Saturday, February 13, 2010

The last honest bank in history

The Bank of Amsterdam was founded in 1609 as a deposit bank. It was highly unusual among banks because it was a deposit bank that only engaged in deposit banking. It refused to make loans. From G. Edward Griffin's The Creature From Jekyll Island: A Second Look At the Federal Reserve:
Its income was derived solely from service fees. All payments in and around Amsterdam soon came to be made in paper currency issued by the bank and, in fact, that currency carried a premium over coin itself. [pp. 172-173; emphasis added]
Quoting from John Kenneth Galbraith's Money: Whence It Came, Where It Went, Griffin writes:
For a century after its founding it functioned usefully and with notably strict rectitude. Deposits were deposits, and initially the metal remained in storage for the man who owned it until he transferred it to another. None was loaned out. [Creature, p. 173]
According to Jesus Huerta de Soto in Money, Bank Credit, and Economic Cycles [Pdf], the bank was founded on the principle that it had a contract with the depositor that required it to maintain at all times
a 100-percent reserve ratio with respect to “demand” deposits. This measure was intended to ensure legitimate banking and prevent the abuses and bank failures which had historically occurred in all countries where the state had not only not bothered to prohibit and declare illegal the misappropriation of money on demand deposit in banks, but on the contrary, had usually ended up granting bankers all sorts of privileges and licenses to allow their fraudulent operations, in exchange for the opportunity to take fiscal advantage of them. [p. 98; emphasis added]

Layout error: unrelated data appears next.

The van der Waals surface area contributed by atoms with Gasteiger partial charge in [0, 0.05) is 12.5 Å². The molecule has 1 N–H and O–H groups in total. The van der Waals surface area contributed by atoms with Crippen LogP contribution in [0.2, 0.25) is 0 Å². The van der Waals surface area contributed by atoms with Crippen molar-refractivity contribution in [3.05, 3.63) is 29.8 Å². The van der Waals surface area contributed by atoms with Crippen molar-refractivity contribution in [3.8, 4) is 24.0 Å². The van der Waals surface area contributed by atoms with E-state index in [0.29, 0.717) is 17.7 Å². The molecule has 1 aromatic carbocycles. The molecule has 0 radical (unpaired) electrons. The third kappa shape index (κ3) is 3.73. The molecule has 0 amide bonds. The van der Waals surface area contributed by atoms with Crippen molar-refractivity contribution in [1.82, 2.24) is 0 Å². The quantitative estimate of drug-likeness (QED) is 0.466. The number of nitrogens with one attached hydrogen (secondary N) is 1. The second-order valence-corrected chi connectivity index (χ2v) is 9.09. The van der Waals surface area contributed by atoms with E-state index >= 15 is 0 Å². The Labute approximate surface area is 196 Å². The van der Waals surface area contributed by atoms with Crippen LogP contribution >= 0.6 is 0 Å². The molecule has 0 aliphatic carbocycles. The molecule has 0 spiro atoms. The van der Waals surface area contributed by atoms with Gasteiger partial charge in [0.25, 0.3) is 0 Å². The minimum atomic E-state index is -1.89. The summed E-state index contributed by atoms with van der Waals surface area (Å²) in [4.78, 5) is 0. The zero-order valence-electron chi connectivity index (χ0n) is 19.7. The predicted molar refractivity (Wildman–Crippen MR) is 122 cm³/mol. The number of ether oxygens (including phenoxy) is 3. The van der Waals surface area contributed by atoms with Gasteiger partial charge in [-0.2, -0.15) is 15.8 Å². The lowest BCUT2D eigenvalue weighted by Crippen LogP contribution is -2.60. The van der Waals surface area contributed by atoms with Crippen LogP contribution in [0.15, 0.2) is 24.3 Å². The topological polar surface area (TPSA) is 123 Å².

De Soto quotes David Hume as saying that
no bank could be more advantageous, than such a one as locked up all the money it received, and never augmented the circulating coin, as is usual, by returning part of its treasure into commerce. [p. 102]
In Wealth of Nations, Adam Smith also had high praise for the bank:
The Bank of Amsterdam professes to lend out no part of what is deposited with it, but, for every guilder for which it gives credit in its books, to keep in its repositories the value of a guilder either in money or bullion. That it keeps in its repositories all the money or bullion for which there are receipts in force, for which it is at all times liable to be called upon, and which, in reality, is continually going from it and returning to it again, cannot well be doubted. . . . At Amsterdam no point of faith is better established than that for every guilder, circulated as bank money, there is a correspondant guilder in gold or silver to be found in the treasure of the bank. [p. 104, De Soto]
In the 1780s, as demanded by the city of Amsterdam, the bank began to loan out a large part of its deposits to cover growing government spending.
Hence, deposits at that time amounted to twenty million florins, while there were only four million florins’ worth of precious metals in the vaults; which indicates that, not only did the bank violate the essential principle of safekeeping on which it had been founded and its existence based for over one hundred seventy years, but the reserve ratio had been cut from 100 percent to less than 25 percent. This meant the final loss of the Bank of Amsterdam’s long-standing reputation: deposits began to gradually decrease at that point, and in 1820 they had dwindled to less than one hundred forty thousand florins. The Bank of Amsterdam was the last bank in history to maintain a 100-percent reserve ratio, and its disappearance marked the end of the last attempts to found banks upon general legal principles. [p. 106, De Soto; emphasis added]

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